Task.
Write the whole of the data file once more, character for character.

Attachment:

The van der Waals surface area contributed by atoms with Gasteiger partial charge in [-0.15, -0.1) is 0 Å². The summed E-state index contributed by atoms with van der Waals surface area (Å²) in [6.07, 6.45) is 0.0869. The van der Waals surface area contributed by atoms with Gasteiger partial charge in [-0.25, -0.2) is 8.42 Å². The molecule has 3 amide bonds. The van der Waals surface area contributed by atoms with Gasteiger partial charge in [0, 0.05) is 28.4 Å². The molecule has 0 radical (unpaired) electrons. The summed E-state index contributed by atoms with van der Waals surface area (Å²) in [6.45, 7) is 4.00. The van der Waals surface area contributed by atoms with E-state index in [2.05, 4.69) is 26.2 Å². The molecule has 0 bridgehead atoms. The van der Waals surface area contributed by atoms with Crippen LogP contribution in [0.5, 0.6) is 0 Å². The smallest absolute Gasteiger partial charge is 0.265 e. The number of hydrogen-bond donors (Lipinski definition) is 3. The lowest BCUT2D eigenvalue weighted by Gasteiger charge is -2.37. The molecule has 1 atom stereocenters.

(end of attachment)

The van der Waals surface area contributed by atoms with Gasteiger partial charge in [-0.15, -0.1) is 0 Å². The summed E-state index contributed by atoms with van der Waals surface area (Å²) in [6.07, 6.45) is 0.0869. The van der Waals surface area contributed by atoms with Gasteiger partial charge in [-0.25, -0.2) is 8.42 Å². The molecule has 3 amide bonds. The van der Waals surface area contributed by atoms with Gasteiger partial charge in [0, 0.05) is 28.4 Å². The molecule has 0 radical (unpaired) electrons. The summed E-state index contributed by atoms with van der Waals surface area (Å²) in [6.45, 7) is 4.00. The van der Waals surface area contributed by atoms with E-state index in [2.05, 4.69) is 26.2 Å². The molecule has 0 bridgehead atoms. The van der Waals surface area contributed by atoms with Crippen LogP contribution in [0.5, 0.6) is 0 Å². The smallest absolute Gasteiger partial charge is 0.265 e. The number of hydrogen-bond donors (Lipinski definition) is 3. The lowest BCUT2D eigenvalue weighted by Gasteiger charge is -2.37. The molecule has 1 atom stereocenters.